try the code I posted it. It is better to stop the exception being thrown
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objectsCommented:
> but I should be ready incase if some thing happens write.

in your case there is nothing that could happen. The exception you are getting is because of a problem with your. You need to fix the problem instead of ignoring the problem. Thats a terrible misuse of exceptions.
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for_yanCommented:
Yes, you use try/catch in all places - and compiler will prompt you to do it.
But keep in mind that you want to print the exception, and even it
is very coveninet  to have also
ex.printStackTrace();
inside the catch braces
This will tell you exact line where exception happend,
which very much helps


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objectsCommented:
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objectsCommented:
> Yes, you use try/catch in all places - and compiler will prompt you to do it.

Thats incorrect

> This will tell you exact line where exception happend,
> which very much helps

help doing what exactly?  You're suggesting ignoring any errors in the code
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for_yanCommented:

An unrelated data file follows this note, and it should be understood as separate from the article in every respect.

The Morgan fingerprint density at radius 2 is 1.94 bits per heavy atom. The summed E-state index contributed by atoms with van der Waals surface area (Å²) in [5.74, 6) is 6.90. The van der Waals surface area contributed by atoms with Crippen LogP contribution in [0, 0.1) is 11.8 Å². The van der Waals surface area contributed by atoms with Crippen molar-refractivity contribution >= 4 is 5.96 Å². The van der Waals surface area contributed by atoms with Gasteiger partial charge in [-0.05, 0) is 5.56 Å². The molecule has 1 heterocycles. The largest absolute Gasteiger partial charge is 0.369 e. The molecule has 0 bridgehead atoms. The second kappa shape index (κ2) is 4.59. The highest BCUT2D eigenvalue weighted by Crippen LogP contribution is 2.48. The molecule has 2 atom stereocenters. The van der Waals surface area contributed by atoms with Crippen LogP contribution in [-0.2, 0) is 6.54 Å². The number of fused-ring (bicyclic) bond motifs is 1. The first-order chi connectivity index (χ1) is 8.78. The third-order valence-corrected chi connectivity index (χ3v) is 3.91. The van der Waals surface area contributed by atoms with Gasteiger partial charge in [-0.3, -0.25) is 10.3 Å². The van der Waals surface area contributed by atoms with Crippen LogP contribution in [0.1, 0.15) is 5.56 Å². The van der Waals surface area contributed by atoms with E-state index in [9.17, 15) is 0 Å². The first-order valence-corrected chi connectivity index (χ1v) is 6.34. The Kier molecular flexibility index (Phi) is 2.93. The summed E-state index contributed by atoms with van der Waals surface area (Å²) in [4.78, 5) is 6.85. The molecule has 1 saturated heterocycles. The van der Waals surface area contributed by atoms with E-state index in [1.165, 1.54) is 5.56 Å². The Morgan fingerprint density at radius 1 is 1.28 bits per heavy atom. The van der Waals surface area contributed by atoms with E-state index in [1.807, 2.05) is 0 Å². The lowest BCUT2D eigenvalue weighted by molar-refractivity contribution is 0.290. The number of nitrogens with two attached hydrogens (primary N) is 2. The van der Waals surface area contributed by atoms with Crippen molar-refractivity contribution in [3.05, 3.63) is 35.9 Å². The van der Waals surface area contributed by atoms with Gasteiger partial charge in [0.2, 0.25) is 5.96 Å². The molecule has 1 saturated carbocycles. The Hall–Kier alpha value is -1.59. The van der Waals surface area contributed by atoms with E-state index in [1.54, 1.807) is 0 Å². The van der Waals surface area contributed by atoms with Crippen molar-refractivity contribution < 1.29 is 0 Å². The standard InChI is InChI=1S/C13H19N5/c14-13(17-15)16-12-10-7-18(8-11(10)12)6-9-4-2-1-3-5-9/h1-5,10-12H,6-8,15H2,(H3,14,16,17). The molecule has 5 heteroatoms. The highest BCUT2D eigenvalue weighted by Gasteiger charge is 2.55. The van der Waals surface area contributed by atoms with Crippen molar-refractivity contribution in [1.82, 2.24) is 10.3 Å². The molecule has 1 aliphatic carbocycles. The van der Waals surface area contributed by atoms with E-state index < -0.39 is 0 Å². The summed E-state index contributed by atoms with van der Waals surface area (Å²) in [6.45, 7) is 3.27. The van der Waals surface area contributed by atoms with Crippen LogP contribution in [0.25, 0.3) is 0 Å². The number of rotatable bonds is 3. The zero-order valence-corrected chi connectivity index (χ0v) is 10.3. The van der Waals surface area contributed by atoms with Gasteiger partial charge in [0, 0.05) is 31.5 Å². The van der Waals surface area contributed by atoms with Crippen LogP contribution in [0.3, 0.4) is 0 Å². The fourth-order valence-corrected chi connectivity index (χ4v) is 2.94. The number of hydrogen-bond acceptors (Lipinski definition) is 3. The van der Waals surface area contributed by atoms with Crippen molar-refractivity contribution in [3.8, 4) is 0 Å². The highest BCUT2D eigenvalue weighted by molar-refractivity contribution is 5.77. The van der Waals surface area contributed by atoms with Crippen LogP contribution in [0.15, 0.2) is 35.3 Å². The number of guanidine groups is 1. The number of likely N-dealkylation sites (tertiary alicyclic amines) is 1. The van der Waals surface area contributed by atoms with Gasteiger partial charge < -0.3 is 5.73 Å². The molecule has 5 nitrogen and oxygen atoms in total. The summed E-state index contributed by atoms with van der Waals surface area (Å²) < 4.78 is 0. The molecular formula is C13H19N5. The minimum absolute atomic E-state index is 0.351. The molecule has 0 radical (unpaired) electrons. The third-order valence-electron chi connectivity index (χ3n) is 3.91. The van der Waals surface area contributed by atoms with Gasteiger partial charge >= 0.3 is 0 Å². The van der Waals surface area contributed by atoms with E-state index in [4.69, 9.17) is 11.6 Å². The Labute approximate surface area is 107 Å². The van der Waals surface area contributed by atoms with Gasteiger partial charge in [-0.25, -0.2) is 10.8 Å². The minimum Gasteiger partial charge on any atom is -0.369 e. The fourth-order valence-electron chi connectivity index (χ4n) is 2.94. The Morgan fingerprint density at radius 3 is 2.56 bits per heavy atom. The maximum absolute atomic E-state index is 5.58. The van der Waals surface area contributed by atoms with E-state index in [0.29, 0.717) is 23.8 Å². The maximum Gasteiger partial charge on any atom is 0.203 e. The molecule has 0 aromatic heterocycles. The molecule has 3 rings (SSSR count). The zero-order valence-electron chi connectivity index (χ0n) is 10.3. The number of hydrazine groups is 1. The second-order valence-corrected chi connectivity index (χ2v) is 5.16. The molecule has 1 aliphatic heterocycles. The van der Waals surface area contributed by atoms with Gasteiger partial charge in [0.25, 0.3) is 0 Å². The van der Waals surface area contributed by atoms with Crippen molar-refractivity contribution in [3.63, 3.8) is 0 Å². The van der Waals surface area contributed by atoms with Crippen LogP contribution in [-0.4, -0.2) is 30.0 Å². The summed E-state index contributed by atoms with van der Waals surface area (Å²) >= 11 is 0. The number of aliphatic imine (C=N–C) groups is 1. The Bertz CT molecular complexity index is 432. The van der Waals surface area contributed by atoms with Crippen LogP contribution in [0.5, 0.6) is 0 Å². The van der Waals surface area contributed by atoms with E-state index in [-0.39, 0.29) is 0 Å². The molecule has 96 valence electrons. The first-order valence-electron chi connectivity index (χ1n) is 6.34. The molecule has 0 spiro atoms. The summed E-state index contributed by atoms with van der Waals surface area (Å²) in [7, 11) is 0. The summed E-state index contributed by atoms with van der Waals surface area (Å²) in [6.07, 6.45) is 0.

Of course what I'm saying doesn't meant that you shouldn't think about your code and avoid such sityuations which you showed
- say retrivring something from the list which can happen
to be empty. Of course such situation cannot be remedied
by just catching the exception - you should try to avoid it analyzing the logic
of your program and correcting it if they do happen
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objectsCommented:
The change I suggested above will stop the exception *ever* occurring.
A far more sensible approach.
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for_yanCommented:
In general, when writing programs there is no reason to be dogmatic.
Instead you should alwys try to be reasonable.
You should normally not write any code which you know may be causing
an exception, say of the type you showed above. You should try to consider all cases and avoid
such situations. Nevertheless, there may be situations, when
you may expect certain kind of exceptions to be happening in some cases.
If you know what is the cause of these exceptions and if you are sure
that they will not affect further function of your program and the only issue
that this casues the program to exit and you don't see simple
way to avoid such cases altogether in other way, then catching and ignoring exception may be also an option.
Java gives all these options for a good reason and to use them with thought and without dogmatic following this or that rule - that is what is in fact the best practice.
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CEHJCommented:
A rough rule of thumb to follow is that RuntimeException and its subclasses (your case) should NEVER be caught. It indicates a programming error if it occurs
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objectsCommented:
which is what I already stated above